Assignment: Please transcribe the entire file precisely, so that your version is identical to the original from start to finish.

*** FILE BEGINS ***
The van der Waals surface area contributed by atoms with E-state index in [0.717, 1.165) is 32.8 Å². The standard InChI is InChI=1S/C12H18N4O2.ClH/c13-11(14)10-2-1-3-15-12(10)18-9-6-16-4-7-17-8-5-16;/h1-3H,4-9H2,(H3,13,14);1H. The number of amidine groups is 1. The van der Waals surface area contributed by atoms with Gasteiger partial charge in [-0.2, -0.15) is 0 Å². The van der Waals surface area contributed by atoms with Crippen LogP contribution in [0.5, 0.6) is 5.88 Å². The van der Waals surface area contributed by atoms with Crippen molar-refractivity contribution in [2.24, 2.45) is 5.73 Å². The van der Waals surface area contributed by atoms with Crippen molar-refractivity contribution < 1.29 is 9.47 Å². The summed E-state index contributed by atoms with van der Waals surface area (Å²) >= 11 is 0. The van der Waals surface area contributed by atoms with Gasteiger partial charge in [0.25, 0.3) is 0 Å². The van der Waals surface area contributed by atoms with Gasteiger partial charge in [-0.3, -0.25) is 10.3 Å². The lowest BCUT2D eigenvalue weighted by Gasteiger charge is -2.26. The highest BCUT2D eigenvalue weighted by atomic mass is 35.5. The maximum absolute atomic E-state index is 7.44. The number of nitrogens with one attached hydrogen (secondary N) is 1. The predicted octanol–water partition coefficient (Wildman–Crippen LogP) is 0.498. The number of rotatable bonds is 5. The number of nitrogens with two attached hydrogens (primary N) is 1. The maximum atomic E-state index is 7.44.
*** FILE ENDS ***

The van der Waals surface area contributed by atoms with E-state index in [0.717, 1.165) is 32.8 Å². The standard InChI is InChI=1S/C12H18N4O2.ClH/c13-11(14)10-2-1-3-15-12(10)18-9-6-16-4-7-17-8-5-16;/h1-3H,4-9H2,(H3,13,14);1H. The number of amidine groups is 1. The van der Waals surface area contributed by atoms with Gasteiger partial charge in [-0.2, -0.15) is 0 Å². The van der Waals surface area contributed by atoms with Crippen LogP contribution in [0.5, 0.6) is 5.88 Å². The van der Waals surface area contributed by atoms with Crippen molar-refractivity contribution in [2.24, 2.45) is 5.73 Å². The van der Waals surface area contributed by atoms with Crippen molar-refractivity contribution < 1.29 is 9.47 Å². The summed E-state index contributed by atoms with van der Waals surface area (Å²) >= 11 is 0. The van der Waals surface area contributed by atoms with Gasteiger partial charge in [0.25, 0.3) is 0 Å². The van der Waals surface area contributed by atoms with Gasteiger partial charge in [-0.3, -0.25) is 10.3 Å². The lowest BCUT2D eigenvalue weighted by Gasteiger charge is -2.26. The highest BCUT2D eigenvalue weighted by atomic mass is 35.5. The maximum absolute atomic E-state index is 7.44. The number of nitrogens with one attached hydrogen (secondary N) is 1. The predicted octanol–water partition coefficient (Wildman–Crippen LogP) is 0.498. The number of rotatable bonds is 5. The number of nitrogens with two attached hydrogens (primary N) is 1. The maximum atomic E-state index is 7.44.